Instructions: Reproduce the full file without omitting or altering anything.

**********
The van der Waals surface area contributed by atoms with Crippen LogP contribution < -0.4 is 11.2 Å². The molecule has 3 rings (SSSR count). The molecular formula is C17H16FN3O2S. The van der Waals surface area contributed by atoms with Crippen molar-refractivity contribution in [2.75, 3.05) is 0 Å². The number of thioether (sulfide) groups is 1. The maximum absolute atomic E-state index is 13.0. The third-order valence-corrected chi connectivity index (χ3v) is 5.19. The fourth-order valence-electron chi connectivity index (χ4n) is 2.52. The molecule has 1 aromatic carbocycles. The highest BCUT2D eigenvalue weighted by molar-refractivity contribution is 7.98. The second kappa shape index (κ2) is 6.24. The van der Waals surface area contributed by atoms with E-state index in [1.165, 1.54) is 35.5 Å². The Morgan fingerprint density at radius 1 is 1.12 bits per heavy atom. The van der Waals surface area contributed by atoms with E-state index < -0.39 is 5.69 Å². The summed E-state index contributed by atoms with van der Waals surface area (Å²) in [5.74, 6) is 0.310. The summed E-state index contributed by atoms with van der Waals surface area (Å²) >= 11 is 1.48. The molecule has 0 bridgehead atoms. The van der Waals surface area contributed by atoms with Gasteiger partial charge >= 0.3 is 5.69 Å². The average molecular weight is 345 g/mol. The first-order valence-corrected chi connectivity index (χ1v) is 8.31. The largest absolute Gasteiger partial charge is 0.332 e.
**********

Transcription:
The van der Waals surface area contributed by atoms with Crippen LogP contribution < -0.4 is 11.2 Å². The molecule has 3 rings (SSSR count). The molecular formula is C17H16FN3O2S. The van der Waals surface area contributed by atoms with Crippen molar-refractivity contribution in [2.75, 3.05) is 0 Å². The number of thioether (sulfide) groups is 1. The maximum absolute atomic E-state index is 13.0. The third-order valence-corrected chi connectivity index (χ3v) is 5.19. The fourth-order valence-electron chi connectivity index (χ4n) is 2.52. The molecule has 1 aromatic carbocycles. The highest BCUT2D eigenvalue weighted by molar-refractivity contribution is 7.98. The second kappa shape index (κ2) is 6.24. The van der Waals surface area contributed by atoms with E-state index in [1.165, 1.54) is 35.5 Å². The Morgan fingerprint density at radius 1 is 1.12 bits per heavy atom. The van der Waals surface area contributed by atoms with E-state index < -0.39 is 5.69 Å². The summed E-state index contributed by atoms with van der Waals surface area (Å²) in [5.74, 6) is 0.310. The summed E-state index contributed by atoms with van der Waals surface area (Å²) >= 11 is 1.48. The molecule has 0 bridgehead atoms. The van der Waals surface area contributed by atoms with Gasteiger partial charge >= 0.3 is 5.69 Å². The average molecular weight is 345 g/mol. The first-order valence-corrected chi connectivity index (χ1v) is 8.31. The largest absolute Gasteiger partial charge is 0.332 e.